44.20 +0.10 (0.23%)
After hours: 6:00PM EST
|Bid||44.00 x 3200|
|Ask||44.15 x 3100|
|Day's range||43.80 - 44.18|
|52-week range||40.25 - 58.26|
|Beta (3Y monthly)||1.20|
|PE ratio (TTM)||17.55|
|Earnings date||12 Feb 2020|
|Forward dividend & yield||1.40 (3.19%)|
|1y target est||52.12|
While Cisco Systems, Inc. (NASDAQ:CSCO) shareholders are probably generally happy, the stock hasn't had particularly...
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(Bloomberg) -- Hewlett Packard Enterprise Co. reported sales that fell short of Wall Street estimates, signaling that corporate demand for data-center hardware remains in a slump amid slowing economic growth.Revenue dropped 9.1% to $7.22 billion, the San Jose, California-based company said Monday in a statement. It marked the fourth consecutive quarter of year-over-year sales declines. Analysts, on average, projected $7.42 billion.HPE Chief Executive Officer Antonio Neri is trying to increase sales by moving the server maker to a subscription business model. By 2022, all HPE hardware and software will be available as a service or via a pay-per-use model. The company recently bought Cray Inc. to bolster its position in the supercomputer market. HPE has cut expenses, including the size of its workforce, as part of a restructuring meant to modernize the company and boost its profit margin.Like other makers of servers and storage hardware, HPE has been contending with slowing economic growth and geopolitical tensions around the globe, which generally make businesses more cautious about buying new hardware. Cisco Systems Inc. said this month that customers had slowed down or reduced new purchases due to business uncertainty.HPE generates about two-thirds of its quarterly revenue from overseas sales.“Global trade tension is causing uncertainty, which results in longer sales cycles,” Neri said in an interview. He also pointed to other geopolitical factors causing some clients to pause orders.“We have put the focus on particular areas where we want to grow faster,” Neri said, citing businesses including high-performance computing and the company’s GreenLake hybrid cloud-computing product that lets customers pay for services based on how much they use. “That’s why we’re confident. We have a better portfolio and we have better coverage even though we see weakness in the market.”HPE shares declined about 4% in extended trading after closing at $17.45 in New York. The stock has increased 32% this year.“Hewlett Packard Enterprise’s sales growth will likely remain anemic for fiscal 1H amid seasonal weakness and pressured corporate capital spending,” Anand Srinivasan, a Bloomberg Intelligence analyst, said in a note before the results were released.Server sales dropped 13% to $3.23 billion and storage hardware revenue fell 12% to $848 million in the quarter ended Oct. 31.Neri reiterated his pledge that the company will deliver 1% to 3% sales growth in the next three years.HPE posted fiscal fourth-quarter net income of $480 million, or 36 cents a share, from a loss of $757 million, or 53 cents. Profit, excluding some items, was 49 cents a share. Analysts projected 46 cents.Adjusted profit will be 42 cents to 46 cents per share in the current period. Analysts on average expected 43 cents, according to data compiled by Bloomberg. The company also affirmed its recently issued fiscal 2020 outlook of $1.78 to $1.94 per share.(Updates with comments from CEO in the sixth paragraph.)To contact the reporter on this story: Nico Grant in San Francisco at firstname.lastname@example.orgTo contact the editors responsible for this story: Jillian Ward at email@example.com, Andrew Pollack, Anne VanderMeyFor more articles like this, please visit us at bloomberg.com©2019 Bloomberg L.P.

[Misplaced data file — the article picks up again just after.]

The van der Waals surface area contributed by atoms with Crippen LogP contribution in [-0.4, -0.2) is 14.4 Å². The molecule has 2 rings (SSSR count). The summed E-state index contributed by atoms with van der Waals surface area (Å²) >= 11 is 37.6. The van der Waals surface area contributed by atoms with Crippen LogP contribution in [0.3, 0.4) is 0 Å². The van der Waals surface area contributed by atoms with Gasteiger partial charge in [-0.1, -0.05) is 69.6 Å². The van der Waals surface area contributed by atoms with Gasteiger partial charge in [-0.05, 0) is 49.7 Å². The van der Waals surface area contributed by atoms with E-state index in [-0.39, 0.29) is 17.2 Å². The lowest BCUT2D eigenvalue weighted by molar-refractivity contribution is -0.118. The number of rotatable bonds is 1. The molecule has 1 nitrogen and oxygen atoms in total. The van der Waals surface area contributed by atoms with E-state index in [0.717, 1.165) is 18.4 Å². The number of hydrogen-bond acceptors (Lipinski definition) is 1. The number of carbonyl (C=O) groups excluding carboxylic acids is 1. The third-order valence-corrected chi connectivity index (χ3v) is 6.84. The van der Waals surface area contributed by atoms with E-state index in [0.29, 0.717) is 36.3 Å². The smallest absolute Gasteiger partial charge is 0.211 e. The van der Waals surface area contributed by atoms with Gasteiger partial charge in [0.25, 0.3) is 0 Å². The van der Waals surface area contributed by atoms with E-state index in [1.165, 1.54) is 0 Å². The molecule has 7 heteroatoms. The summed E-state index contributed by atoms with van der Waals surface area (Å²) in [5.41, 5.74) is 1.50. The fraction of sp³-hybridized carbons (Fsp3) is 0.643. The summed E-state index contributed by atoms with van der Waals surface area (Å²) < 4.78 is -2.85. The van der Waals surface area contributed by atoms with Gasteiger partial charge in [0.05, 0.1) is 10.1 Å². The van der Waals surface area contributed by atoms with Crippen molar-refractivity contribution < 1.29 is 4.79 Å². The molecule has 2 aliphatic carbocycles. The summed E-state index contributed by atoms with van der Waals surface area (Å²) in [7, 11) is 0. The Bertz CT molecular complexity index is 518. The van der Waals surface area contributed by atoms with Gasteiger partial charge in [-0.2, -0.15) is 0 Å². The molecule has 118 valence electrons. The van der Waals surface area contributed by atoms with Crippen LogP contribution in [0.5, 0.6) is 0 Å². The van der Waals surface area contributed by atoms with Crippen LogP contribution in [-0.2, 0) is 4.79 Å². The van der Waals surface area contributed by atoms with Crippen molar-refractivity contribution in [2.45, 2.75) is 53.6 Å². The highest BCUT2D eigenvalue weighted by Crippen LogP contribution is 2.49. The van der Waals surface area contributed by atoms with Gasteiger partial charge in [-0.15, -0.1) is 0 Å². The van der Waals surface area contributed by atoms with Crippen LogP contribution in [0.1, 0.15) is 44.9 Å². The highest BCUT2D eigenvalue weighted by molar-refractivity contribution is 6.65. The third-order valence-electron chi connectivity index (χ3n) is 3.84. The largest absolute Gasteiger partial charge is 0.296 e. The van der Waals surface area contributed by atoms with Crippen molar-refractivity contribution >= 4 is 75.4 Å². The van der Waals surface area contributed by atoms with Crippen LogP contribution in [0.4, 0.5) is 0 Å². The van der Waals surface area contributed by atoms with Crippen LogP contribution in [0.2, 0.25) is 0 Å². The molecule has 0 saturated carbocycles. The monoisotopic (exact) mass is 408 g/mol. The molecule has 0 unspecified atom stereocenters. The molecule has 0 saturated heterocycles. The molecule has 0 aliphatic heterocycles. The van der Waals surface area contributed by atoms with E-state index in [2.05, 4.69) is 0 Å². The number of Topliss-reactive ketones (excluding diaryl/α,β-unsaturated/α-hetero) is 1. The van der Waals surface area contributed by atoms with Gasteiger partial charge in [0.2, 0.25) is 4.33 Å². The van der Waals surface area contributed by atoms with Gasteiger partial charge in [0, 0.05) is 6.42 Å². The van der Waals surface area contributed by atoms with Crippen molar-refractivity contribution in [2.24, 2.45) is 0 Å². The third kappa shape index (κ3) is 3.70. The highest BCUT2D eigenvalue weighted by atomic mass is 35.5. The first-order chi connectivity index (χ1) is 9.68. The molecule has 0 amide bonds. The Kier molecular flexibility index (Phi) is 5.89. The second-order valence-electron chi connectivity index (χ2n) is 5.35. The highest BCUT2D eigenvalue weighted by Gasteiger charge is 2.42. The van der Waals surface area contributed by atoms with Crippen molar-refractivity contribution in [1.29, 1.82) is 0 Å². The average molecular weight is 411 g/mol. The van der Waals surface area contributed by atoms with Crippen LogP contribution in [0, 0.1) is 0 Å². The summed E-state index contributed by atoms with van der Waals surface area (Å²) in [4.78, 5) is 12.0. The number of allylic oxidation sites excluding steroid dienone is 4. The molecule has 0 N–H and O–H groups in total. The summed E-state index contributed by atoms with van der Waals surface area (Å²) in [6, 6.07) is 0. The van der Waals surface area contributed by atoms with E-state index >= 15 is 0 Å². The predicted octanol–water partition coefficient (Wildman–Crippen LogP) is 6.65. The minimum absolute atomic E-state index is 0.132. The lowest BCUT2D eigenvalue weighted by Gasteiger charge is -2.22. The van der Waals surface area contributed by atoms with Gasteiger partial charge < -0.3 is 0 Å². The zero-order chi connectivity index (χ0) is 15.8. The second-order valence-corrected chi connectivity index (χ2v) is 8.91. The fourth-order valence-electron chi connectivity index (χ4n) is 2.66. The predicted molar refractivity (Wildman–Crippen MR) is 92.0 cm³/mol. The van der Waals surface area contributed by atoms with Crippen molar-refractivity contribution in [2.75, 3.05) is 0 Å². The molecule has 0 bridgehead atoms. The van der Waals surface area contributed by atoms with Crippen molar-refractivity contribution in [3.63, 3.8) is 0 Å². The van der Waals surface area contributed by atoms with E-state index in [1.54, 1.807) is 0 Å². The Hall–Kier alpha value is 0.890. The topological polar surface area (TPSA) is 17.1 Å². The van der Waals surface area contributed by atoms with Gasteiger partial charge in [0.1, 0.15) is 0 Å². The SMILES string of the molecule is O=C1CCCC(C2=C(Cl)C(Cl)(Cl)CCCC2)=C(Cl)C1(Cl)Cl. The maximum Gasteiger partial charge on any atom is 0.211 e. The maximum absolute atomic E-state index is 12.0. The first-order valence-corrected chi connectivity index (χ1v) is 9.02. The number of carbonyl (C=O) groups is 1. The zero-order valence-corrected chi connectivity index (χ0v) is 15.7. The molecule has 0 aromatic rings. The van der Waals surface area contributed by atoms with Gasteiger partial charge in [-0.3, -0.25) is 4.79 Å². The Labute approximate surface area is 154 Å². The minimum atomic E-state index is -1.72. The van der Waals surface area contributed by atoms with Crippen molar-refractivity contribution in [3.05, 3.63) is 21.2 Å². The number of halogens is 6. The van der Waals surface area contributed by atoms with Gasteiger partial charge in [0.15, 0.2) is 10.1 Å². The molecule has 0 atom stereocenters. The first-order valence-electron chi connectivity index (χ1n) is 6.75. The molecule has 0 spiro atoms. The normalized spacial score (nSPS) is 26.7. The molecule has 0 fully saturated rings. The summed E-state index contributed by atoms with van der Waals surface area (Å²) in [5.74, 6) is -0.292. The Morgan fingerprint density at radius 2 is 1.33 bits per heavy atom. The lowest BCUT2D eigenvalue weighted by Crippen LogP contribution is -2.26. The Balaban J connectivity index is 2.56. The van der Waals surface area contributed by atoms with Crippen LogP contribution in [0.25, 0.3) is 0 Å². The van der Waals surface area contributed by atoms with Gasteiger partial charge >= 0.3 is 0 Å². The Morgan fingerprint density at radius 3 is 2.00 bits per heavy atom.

Hewlett Packard Enterprise (HPE) shares have surged 34% in the last three months. Now the question is will HPE's recent run of success continue after it reports its quarterly financial results on Monday, November 25?
A scheme for entrepreneurs founded by Prince Andrew has taken down the logos of its corporate sponsors from its website, as firms and charities distance themselves from the British royal over a sex scandal. Andrew, Queen Elizabeth's second son, denies an allegation that he had sex with a 17-year-old girl procured for him by his friend Jeffrey Epstein, who killed himself in a U.S. prison in August while awaiting trial on sex trafficking charges. The scandal has escalated since Andrew's rambling denials and explanations in a disastrous TV interview aired on Saturday left many viewers incredulous, and his apparent lack of compassion for Epstein's victims drew widespread condemnation.